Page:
The Blame One Player Fallacy
One thing I have learned, from coaching basketball, is that even the most poorly skilled player, if he cooperates with your system, is an asset.
Sometimes, your most highly skilled player, if he alienates teammates, fails to get them involved, etc., is your worst player.
Right now, the Knicks don't seem to have a player that singlehandedly ruins games for everyone. Rather, we seem to be suffering from a lack of a competent big man. And, as a coach, I can tell you that a tough, intelligent big man is the most important thing in basketball: he can get you easy buckets, move the ball between the three point areas and the low post and elsewhere, save the team from easy layups by wing players, guarantee you get your boards, etc.
Still, people continue to look for a player to blame for our perpetual losing, be it Curry, Duhon, Crawford, Harrington, Jeffries, amongst others. Some of these players played center, sure, but it's up to a GM to obtain players that make it so these players aren't playing in the middle.
Currently, the punching bag is Duhon. Duhon, however, is just a distributor. We had Ward and Childs, both shot poorly from the field, which seems to be the main beef with Duhon, and were merely distributors. Still, for years, the Knicks were contenders.
So, when our team sucks as much as they do, for as long as it has, can all the blame simply be dumped on this one crappy player?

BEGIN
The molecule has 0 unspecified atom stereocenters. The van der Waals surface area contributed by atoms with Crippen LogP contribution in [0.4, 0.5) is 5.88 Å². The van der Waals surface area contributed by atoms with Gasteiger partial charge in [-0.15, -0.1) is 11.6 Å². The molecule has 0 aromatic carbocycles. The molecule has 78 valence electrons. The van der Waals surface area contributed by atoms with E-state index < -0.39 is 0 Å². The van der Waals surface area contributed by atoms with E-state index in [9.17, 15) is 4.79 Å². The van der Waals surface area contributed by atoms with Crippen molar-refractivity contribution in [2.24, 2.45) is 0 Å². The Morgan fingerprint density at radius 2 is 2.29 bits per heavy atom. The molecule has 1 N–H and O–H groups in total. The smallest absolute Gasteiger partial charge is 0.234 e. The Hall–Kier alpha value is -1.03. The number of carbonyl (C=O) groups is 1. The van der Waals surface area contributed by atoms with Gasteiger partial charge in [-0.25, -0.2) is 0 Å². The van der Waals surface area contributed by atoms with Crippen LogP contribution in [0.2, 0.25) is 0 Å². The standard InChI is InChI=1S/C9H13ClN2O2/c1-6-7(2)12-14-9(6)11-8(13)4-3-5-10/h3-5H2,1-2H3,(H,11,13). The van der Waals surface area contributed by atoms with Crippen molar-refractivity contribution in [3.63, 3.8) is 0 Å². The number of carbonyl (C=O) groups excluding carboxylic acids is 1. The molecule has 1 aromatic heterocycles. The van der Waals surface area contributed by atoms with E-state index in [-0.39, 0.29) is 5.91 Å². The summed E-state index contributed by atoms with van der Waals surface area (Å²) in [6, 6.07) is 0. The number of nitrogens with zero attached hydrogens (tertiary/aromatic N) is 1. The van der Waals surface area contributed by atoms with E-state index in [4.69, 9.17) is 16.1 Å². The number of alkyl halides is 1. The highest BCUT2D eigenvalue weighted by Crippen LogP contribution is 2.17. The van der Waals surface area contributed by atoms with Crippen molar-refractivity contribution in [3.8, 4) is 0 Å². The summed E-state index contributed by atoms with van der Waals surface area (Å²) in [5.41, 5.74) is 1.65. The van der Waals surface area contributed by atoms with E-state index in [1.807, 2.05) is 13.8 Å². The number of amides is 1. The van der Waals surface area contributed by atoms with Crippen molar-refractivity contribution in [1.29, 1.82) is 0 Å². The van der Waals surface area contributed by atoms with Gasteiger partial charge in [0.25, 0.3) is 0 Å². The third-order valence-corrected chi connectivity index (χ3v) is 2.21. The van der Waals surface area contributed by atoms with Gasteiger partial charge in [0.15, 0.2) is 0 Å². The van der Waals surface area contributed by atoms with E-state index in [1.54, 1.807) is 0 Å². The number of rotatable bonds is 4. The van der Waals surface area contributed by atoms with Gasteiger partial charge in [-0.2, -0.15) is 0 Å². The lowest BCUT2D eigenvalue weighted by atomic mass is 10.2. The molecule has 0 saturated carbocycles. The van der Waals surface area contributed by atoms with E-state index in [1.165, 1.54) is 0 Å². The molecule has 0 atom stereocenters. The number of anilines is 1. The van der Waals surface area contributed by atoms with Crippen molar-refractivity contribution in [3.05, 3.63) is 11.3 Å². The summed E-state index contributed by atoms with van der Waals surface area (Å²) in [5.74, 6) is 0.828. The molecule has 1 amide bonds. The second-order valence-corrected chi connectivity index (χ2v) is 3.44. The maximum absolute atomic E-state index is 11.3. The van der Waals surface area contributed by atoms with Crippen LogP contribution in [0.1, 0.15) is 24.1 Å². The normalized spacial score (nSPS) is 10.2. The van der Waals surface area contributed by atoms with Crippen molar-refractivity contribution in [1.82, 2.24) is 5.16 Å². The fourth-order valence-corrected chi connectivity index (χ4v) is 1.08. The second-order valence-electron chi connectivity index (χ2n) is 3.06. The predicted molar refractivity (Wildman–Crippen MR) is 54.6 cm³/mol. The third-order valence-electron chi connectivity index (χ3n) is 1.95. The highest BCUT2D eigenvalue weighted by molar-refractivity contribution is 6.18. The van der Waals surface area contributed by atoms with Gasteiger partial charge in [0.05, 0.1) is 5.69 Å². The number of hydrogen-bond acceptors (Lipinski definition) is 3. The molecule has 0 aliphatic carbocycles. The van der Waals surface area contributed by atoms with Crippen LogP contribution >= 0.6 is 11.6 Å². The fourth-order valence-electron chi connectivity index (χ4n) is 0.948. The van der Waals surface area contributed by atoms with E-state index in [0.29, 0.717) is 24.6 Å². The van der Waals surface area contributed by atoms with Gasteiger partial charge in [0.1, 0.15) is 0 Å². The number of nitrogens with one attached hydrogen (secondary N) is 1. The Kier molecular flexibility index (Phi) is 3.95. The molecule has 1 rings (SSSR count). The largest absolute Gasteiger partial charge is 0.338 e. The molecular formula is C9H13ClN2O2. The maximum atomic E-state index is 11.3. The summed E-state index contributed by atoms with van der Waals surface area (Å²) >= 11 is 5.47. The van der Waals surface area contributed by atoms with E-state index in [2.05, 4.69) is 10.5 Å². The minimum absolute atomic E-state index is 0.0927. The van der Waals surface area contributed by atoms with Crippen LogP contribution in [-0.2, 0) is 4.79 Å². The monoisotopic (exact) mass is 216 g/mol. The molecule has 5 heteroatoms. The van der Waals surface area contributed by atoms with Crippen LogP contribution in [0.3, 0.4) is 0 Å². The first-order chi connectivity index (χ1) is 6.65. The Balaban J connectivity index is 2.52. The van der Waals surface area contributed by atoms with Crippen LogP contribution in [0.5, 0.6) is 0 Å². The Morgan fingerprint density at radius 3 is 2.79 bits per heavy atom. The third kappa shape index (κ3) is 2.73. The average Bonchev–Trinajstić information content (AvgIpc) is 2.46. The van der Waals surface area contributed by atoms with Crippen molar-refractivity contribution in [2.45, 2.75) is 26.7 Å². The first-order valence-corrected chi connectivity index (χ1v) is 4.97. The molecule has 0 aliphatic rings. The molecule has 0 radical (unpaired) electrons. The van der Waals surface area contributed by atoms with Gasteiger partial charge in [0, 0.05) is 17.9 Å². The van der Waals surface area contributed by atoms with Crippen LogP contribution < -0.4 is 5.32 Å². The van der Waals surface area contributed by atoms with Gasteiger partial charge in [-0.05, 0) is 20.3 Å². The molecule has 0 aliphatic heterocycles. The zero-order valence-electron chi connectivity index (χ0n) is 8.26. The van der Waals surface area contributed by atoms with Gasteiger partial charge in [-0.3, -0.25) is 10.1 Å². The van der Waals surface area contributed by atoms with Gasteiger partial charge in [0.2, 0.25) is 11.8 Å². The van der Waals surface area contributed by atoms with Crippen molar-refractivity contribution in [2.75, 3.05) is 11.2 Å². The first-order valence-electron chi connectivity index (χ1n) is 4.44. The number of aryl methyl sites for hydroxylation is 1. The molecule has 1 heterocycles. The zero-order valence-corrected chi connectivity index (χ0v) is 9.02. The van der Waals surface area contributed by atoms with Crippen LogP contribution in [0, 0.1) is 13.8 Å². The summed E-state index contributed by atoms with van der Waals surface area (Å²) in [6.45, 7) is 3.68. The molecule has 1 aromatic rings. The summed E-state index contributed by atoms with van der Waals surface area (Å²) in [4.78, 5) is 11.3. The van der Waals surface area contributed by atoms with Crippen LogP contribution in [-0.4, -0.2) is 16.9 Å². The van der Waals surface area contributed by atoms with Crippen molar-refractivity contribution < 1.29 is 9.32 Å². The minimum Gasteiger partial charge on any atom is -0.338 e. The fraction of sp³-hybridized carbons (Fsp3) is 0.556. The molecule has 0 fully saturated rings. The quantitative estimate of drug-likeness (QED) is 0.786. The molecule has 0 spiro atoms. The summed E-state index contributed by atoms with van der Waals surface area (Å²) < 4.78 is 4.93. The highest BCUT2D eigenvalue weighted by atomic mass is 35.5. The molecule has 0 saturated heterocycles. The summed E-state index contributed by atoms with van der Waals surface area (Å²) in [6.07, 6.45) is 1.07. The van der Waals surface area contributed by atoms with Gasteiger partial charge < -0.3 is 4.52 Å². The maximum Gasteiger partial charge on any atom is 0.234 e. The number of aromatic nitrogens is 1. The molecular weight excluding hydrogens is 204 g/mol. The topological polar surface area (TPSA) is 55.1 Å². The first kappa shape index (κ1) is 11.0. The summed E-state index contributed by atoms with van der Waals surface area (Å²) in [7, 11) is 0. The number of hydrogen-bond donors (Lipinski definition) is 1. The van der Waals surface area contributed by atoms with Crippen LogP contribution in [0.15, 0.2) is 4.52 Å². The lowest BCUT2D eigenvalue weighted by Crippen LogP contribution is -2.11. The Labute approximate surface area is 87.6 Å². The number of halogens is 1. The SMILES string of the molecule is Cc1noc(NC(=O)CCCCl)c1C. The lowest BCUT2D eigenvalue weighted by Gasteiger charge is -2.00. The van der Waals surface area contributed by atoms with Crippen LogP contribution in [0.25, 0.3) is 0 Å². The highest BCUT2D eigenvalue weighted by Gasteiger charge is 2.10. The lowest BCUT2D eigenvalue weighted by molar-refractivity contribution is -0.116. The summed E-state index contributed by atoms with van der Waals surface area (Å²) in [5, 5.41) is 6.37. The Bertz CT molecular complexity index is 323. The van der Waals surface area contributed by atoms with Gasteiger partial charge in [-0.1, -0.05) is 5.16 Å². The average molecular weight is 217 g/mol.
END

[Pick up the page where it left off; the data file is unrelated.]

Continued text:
As during the Childs-Ward era, we could use a PG upgrade. However, as long as we continue to ignore our lack of a replacement for Patrick Ewing, i.e., a center that can block easy layup shots and score in the post, we will continue to suck.
For evidence as to the truth of this, simply look at how Crawford and Zach Randolph are doing, now that they can play alongside competent bigs: Horford (Crawford) and Gasol (Randolph). Both are in their respective conferences' playoffs race. Both are winning, and both have, with their play, created buzz around themselves and their teams.
If we had kept both, whilst adding a good big man, I predict we'd be a 4-6 seed in the East. David Lee, as good as he is at what he does, isn't a center: his post game isn't on the level, or consistency, of that of a good center, his shot blocking is non-existent. If he could play alongside a good center, his efforts would not be, or naught.
Just look at how well Memphis does with Randolph and Gasol (a real center) in their frontcourt. Compare that to DLee and Jeffries in the Knicks' frontcourt. What's the common denominator? Two good power forwards: Randolph and Lee. Yet in one situation, the team is winning (Randolph's), while in the other (Lee's) they aren't. Why? Because Lee isn't a real center (Jeffries is just a bum), and he should be playing power forward alongside an actual center.
As things are, and I'm sure this will offend the Knicks' 2010 cult, I see the team's future as being very shaky, for years to come.
Walsh and D'Antoni are too reactionary, too impatient. Instead of being wise enough to know that 2010 is just some stupid pop culture craze, they seem to have bought into it. They could have seen the value in certain of our team's previous players, kept those and gotten rid of others.
Instead, when the media began talking about purging everything from the Isiah era, they did exactly what everyone in pop-sports, including people not at all professionally involved in basketball, said they should.
I hope, for the sake of the team, Walsh doesn't simply try to buy a good team. We failed at that. We have some worthwhile players. Let's keep them, get rid of the bums, pick up a solid big and, if we can, a good shooting guard.